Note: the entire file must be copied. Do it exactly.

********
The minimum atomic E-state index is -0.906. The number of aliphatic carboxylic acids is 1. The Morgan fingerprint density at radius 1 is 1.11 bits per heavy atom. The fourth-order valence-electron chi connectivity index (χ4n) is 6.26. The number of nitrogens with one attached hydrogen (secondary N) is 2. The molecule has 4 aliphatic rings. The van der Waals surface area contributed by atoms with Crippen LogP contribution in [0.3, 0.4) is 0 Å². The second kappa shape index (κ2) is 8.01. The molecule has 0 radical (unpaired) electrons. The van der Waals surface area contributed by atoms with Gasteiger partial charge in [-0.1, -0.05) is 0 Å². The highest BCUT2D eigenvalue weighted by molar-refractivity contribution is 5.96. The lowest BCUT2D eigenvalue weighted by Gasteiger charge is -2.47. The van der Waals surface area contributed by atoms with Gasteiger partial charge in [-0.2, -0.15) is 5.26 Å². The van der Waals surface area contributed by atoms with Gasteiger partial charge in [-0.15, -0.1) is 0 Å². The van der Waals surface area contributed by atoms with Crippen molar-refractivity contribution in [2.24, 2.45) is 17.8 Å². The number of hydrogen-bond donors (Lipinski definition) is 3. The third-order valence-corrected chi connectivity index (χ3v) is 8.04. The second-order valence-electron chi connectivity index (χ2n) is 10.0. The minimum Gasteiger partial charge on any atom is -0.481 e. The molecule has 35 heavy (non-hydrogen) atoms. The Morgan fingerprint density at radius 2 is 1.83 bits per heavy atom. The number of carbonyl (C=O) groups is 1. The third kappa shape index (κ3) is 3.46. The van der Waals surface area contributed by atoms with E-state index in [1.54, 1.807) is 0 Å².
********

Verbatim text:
The minimum atomic E-state index is -0.906. The number of aliphatic carboxylic acids is 1. The Morgan fingerprint density at radius 1 is 1.11 bits per heavy atom. The fourth-order valence-electron chi connectivity index (χ4n) is 6.26. The number of nitrogens with one attached hydrogen (secondary N) is 2. The molecule has 4 aliphatic rings. The van der Waals surface area contributed by atoms with Crippen LogP contribution in [0.3, 0.4) is 0 Å². The second kappa shape index (κ2) is 8.01. The molecule has 0 radical (unpaired) electrons. The van der Waals surface area contributed by atoms with Gasteiger partial charge in [-0.1, -0.05) is 0 Å². The highest BCUT2D eigenvalue weighted by molar-refractivity contribution is 5.96. The lowest BCUT2D eigenvalue weighted by Gasteiger charge is -2.47. The van der Waals surface area contributed by atoms with Gasteiger partial charge in [-0.2, -0.15) is 5.26 Å². The van der Waals surface area contributed by atoms with Gasteiger partial charge in [-0.15, -0.1) is 0 Å². The van der Waals surface area contributed by atoms with Crippen molar-refractivity contribution in [2.24, 2.45) is 17.8 Å². The number of hydrogen-bond donors (Lipinski definition) is 3. The third-order valence-corrected chi connectivity index (χ3v) is 8.04. The second-order valence-electron chi connectivity index (χ2n) is 10.0. The minimum Gasteiger partial charge on any atom is -0.481 e. The molecule has 35 heavy (non-hydrogen) atoms. The Morgan fingerprint density at radius 2 is 1.83 bits per heavy atom. The number of carbonyl (C=O) groups is 1. The third kappa shape index (κ3) is 3.46. The van der Waals surface area contributed by atoms with E-state index in [1.54, 1.807) is 0 Å².